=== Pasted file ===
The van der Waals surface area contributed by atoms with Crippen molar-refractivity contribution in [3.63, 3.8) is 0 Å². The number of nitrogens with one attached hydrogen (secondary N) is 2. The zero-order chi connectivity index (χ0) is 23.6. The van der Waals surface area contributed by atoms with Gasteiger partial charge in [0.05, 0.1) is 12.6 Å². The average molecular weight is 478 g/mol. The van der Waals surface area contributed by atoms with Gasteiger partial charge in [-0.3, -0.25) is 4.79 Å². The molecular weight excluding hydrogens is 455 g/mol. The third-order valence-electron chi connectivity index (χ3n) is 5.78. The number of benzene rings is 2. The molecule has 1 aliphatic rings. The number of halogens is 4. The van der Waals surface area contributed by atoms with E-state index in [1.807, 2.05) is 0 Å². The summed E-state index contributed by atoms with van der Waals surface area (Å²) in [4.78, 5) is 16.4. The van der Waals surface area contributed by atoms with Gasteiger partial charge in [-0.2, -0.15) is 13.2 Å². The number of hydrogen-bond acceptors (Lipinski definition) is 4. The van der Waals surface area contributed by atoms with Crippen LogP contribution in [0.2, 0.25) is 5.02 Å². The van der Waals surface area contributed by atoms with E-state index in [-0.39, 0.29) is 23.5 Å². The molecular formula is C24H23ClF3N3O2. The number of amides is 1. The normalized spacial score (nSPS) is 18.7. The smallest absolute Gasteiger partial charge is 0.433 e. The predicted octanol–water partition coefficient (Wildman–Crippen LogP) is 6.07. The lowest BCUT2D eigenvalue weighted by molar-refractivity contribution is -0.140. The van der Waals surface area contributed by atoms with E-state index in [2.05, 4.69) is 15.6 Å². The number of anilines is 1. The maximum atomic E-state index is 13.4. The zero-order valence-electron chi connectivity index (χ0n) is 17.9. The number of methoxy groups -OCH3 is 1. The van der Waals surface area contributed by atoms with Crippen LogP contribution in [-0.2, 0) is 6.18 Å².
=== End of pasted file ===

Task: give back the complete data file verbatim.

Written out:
The van der Waals surface area contributed by atoms with Crippen molar-refractivity contribution in [3.63, 3.8) is 0 Å². The number of nitrogens with one attached hydrogen (secondary N) is 2. The zero-order chi connectivity index (χ0) is 23.6. The van der Waals surface area contributed by atoms with Gasteiger partial charge in [0.05, 0.1) is 12.6 Å². The average molecular weight is 478 g/mol. The van der Waals surface area contributed by atoms with Gasteiger partial charge in [-0.3, -0.25) is 4.79 Å². The molecular weight excluding hydrogens is 455 g/mol. The third-order valence-electron chi connectivity index (χ3n) is 5.78. The number of benzene rings is 2. The molecule has 1 aliphatic rings. The number of halogens is 4. The van der Waals surface area contributed by atoms with E-state index in [1.807, 2.05) is 0 Å². The summed E-state index contributed by atoms with van der Waals surface area (Å²) in [4.78, 5) is 16.4. The van der Waals surface area contributed by atoms with Gasteiger partial charge in [-0.2, -0.15) is 13.2 Å². The number of hydrogen-bond acceptors (Lipinski definition) is 4. The van der Waals surface area contributed by atoms with Crippen LogP contribution in [0.2, 0.25) is 5.02 Å². The van der Waals surface area contributed by atoms with E-state index in [-0.39, 0.29) is 23.5 Å². The molecular formula is C24H23ClF3N3O2. The number of amides is 1. The normalized spacial score (nSPS) is 18.7. The smallest absolute Gasteiger partial charge is 0.433 e. The predicted octanol–water partition coefficient (Wildman–Crippen LogP) is 6.07. The lowest BCUT2D eigenvalue weighted by molar-refractivity contribution is -0.140. The van der Waals surface area contributed by atoms with E-state index in [2.05, 4.69) is 15.6 Å². The number of anilines is 1. The maximum atomic E-state index is 13.4. The zero-order valence-electron chi connectivity index (χ0n) is 17.9. The number of methoxy groups -OCH3 is 1. The van der Waals surface area contributed by atoms with Crippen LogP contribution in [-0.2, 0) is 6.18 Å².